Michael J. Smoron

Wednesday, November 5th, 2014

Supreme Court Decision Restores Municipal Protections under Bond Act

On October 17, 2014, in a case entitled Lake County Grading Company v. The Village of Antioch, the Illinois Supreme Court reversed the appellate and circuit court rulings and restored protections against subcontractor construction claims for municipalities and taxpayers.

In this case, the Village of Antioch entered into two infrastructure agreements with a developer acting as the general contractor. For section 1 of the Illinois Construction Bond Act (the “Bond Act”), the contract required the developer to provide four surety bonds based on the total cost of the improvements. The text of section 1 of the Bond Act provides that each such bond is “deemed” to contain certain provisions, even if they are not expressly included in the bond, and that it must provide for the completion of the contract, the payment of the materials used in the work and all labor performed in the work, including the work completed by subcontractors.   The bonds provided by the developer to the Village did not contain specific “payment bond” language that expressly guaranteed payment to subcontractors or for labor and materials.

A payment bond generally provides that if the contractor has not paid its subcontractors and material suppliers, the surety will pay them.

On the other hand, a “completion bond,” also known as a performance bond, provides that if a contractor does not complete a project, the surety will pay for its completion. The bonds came in play when the developer later declared bankruptcy.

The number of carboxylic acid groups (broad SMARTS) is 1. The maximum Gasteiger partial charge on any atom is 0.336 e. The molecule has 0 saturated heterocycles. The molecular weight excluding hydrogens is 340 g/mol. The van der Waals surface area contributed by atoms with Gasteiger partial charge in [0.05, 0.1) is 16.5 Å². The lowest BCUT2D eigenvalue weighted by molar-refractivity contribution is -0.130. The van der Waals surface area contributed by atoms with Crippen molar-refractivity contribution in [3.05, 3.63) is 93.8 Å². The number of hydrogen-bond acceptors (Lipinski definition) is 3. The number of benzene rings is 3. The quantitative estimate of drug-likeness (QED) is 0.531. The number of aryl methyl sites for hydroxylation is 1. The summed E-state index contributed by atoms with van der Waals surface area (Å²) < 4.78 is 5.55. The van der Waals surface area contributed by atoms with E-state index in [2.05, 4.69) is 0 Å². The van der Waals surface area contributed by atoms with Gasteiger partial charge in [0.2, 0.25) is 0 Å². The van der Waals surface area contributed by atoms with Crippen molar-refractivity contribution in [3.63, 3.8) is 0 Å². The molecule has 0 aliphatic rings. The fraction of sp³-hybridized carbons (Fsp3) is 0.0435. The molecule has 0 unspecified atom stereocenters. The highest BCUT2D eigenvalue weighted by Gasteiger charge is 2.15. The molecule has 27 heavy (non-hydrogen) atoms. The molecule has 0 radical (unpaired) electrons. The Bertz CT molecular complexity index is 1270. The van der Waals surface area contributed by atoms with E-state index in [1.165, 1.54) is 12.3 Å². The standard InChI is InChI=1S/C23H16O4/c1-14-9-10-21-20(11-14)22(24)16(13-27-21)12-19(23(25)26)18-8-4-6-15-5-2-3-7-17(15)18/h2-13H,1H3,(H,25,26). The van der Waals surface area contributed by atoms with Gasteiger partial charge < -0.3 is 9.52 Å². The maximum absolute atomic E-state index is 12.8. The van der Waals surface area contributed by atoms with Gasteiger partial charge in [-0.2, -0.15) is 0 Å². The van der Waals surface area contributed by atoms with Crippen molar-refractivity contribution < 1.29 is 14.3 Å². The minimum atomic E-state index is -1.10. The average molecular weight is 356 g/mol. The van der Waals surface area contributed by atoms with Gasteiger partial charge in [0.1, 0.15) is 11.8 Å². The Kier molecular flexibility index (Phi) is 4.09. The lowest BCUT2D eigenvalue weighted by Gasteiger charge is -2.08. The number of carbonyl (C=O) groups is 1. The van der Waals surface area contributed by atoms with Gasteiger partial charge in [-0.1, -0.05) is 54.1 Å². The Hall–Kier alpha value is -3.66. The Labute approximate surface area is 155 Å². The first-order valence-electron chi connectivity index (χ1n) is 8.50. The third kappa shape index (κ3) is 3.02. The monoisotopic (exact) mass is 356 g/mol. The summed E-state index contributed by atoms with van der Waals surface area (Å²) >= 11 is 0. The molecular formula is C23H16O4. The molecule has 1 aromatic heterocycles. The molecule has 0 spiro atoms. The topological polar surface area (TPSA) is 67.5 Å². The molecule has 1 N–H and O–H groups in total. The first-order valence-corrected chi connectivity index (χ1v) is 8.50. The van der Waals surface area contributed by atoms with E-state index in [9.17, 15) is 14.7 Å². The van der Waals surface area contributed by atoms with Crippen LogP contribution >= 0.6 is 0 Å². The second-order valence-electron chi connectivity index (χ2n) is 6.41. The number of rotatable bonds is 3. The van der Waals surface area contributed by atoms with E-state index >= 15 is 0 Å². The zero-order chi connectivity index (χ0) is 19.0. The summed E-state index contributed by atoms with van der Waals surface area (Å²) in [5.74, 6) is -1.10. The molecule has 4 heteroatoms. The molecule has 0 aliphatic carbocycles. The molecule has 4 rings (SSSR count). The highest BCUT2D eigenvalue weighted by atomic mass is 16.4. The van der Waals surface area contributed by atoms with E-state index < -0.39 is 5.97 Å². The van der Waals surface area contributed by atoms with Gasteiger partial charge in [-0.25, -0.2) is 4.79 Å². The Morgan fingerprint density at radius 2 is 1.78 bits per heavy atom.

After performing work, the plaintiff subcontractor served the developer and the Village with a notice of a lien claim for work it had completed on the subdivision project. However, such notice was defective, insofar as the notice of its claims was more than 180 days after its last work on the project, and thus was barred by the limitations period found in section 2 of the Bond Act. Left with no recourse, the plaintiff subcontractor alleged a different theory, maintaining that the Village breached the contracts because the surety bonds provided by the developer did not contain actual language guaranteeing payment to subcontractors as mandated by section 1 of the Bond Act, and that by virtue of such section, the subcontractor was a third party beneficiary of such contract. Such a theory, if accepted, would allow the subcontractor to sue the Village directly. Thus, the issue focused on whether the surety bonds provided by the developer to the Village conformed to the relevant requirements of section 1 of the Bond Act.

The Appellate Court bought the plaintiff subcontractor’s theory. It found that the Village breached its contractual obligation by not requiring the developer to furnish a bond with an express, specific payment provision for subcontractors. By virtue of such statute, the subcontractor was a direct third party beneficiary with a right to sue on the contract in the eyes of the Appellate Court. Curiously, the Appellate Court held that the language found in section 1, which provides that payment provisions are deemed to be included in the bond, applies only after the public entity satisfies the predicate condition of requiring the contractor to procure a bond with a payment guarantee. The Supreme Court focused on the text of section 1 of the Bond Act, which in relevant part is as follows: